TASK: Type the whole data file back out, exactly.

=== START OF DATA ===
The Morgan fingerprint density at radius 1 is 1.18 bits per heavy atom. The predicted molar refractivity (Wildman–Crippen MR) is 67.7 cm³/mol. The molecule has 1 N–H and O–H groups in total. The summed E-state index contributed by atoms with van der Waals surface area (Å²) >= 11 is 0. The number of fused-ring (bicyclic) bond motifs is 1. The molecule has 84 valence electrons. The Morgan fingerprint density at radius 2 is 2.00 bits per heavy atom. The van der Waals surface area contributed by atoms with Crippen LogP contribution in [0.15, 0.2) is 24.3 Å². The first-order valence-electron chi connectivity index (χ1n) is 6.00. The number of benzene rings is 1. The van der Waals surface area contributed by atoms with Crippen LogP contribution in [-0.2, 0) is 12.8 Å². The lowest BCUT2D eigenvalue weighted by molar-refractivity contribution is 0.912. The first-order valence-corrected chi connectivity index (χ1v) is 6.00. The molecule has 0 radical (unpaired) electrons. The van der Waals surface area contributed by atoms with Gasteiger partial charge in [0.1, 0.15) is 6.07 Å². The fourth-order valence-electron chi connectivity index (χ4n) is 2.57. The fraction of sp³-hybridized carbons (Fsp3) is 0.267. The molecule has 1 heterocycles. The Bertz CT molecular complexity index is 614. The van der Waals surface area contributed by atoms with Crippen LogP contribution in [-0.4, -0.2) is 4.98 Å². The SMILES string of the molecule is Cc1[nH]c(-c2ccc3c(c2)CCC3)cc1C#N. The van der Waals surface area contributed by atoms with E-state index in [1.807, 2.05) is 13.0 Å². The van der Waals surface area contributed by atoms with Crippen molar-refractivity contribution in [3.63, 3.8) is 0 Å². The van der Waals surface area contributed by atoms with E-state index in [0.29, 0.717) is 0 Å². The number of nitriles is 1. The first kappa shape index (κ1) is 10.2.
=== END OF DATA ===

The Morgan fingerprint density at radius 1 is 1.18 bits per heavy atom. The predicted molar refractivity (Wildman–Crippen MR) is 67.7 cm³/mol. The molecule has 1 N–H and O–H groups in total. The summed E-state index contributed by atoms with van der Waals surface area (Å²) >= 11 is 0. The number of fused-ring (bicyclic) bond motifs is 1. The molecule has 84 valence electrons. The Morgan fingerprint density at radius 2 is 2.00 bits per heavy atom. The van der Waals surface area contributed by atoms with Crippen LogP contribution in [0.15, 0.2) is 24.3 Å². The first-order valence-electron chi connectivity index (χ1n) is 6.00. The number of benzene rings is 1. The van der Waals surface area contributed by atoms with Crippen LogP contribution in [-0.2, 0) is 12.8 Å². The lowest BCUT2D eigenvalue weighted by molar-refractivity contribution is 0.912. The first-order valence-corrected chi connectivity index (χ1v) is 6.00. The molecule has 0 radical (unpaired) electrons. The van der Waals surface area contributed by atoms with Gasteiger partial charge in [0.1, 0.15) is 6.07 Å². The fourth-order valence-electron chi connectivity index (χ4n) is 2.57. The fraction of sp³-hybridized carbons (Fsp3) is 0.267. The molecule has 1 heterocycles. The Bertz CT molecular complexity index is 614. The van der Waals surface area contributed by atoms with Crippen LogP contribution in [-0.4, -0.2) is 4.98 Å². The SMILES string of the molecule is Cc1[nH]c(-c2ccc3c(c2)CCC3)cc1C#N. The van der Waals surface area contributed by atoms with E-state index in [1.807, 2.05) is 13.0 Å². The van der Waals surface area contributed by atoms with Crippen molar-refractivity contribution in [3.63, 3.8) is 0 Å². The van der Waals surface area contributed by atoms with E-state index in [0.29, 0.717) is 0 Å². The number of nitriles is 1. The first kappa shape index (κ1) is 10.2.